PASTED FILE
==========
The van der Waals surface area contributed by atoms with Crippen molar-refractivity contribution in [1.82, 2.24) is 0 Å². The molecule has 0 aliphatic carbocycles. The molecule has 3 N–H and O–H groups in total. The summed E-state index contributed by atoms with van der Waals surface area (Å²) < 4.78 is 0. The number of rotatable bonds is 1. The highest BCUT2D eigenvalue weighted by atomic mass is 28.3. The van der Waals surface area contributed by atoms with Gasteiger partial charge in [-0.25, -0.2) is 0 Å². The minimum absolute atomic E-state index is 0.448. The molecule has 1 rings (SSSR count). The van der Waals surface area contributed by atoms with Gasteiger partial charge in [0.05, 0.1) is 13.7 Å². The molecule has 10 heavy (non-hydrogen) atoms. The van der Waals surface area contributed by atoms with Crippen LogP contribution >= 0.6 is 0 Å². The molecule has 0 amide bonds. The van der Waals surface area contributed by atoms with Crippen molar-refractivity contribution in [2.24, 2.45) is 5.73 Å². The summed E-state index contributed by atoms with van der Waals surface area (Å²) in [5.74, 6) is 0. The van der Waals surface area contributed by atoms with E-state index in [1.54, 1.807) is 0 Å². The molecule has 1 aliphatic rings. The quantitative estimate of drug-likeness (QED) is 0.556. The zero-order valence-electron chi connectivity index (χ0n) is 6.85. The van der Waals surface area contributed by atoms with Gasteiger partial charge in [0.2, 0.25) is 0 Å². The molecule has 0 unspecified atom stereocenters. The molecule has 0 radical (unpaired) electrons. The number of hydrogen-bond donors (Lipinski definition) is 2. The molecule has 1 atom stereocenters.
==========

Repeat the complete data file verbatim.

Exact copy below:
The van der Waals surface area contributed by atoms with Crippen molar-refractivity contribution in [1.82, 2.24) is 0 Å². The molecule has 0 aliphatic carbocycles. The molecule has 3 N–H and O–H groups in total. The summed E-state index contributed by atoms with van der Waals surface area (Å²) < 4.78 is 0. The number of rotatable bonds is 1. The highest BCUT2D eigenvalue weighted by atomic mass is 28.3. The van der Waals surface area contributed by atoms with Gasteiger partial charge in [-0.25, -0.2) is 0 Å². The minimum absolute atomic E-state index is 0.448. The molecule has 1 rings (SSSR count). The van der Waals surface area contributed by atoms with Gasteiger partial charge in [0.05, 0.1) is 13.7 Å². The molecule has 10 heavy (non-hydrogen) atoms. The van der Waals surface area contributed by atoms with Crippen LogP contribution >= 0.6 is 0 Å². The molecule has 0 amide bonds. The van der Waals surface area contributed by atoms with Crippen molar-refractivity contribution in [2.24, 2.45) is 5.73 Å². The summed E-state index contributed by atoms with van der Waals surface area (Å²) in [5.74, 6) is 0. The van der Waals surface area contributed by atoms with E-state index in [1.54, 1.807) is 0 Å². The molecule has 1 aliphatic rings. The quantitative estimate of drug-likeness (QED) is 0.556. The zero-order valence-electron chi connectivity index (χ0n) is 6.85. The van der Waals surface area contributed by atoms with Gasteiger partial charge in [0.2, 0.25) is 0 Å². The molecule has 0 unspecified atom stereocenters. The molecule has 0 radical (unpaired) electrons. The number of hydrogen-bond donors (Lipinski definition) is 2. The molecule has 1 atom stereocenters.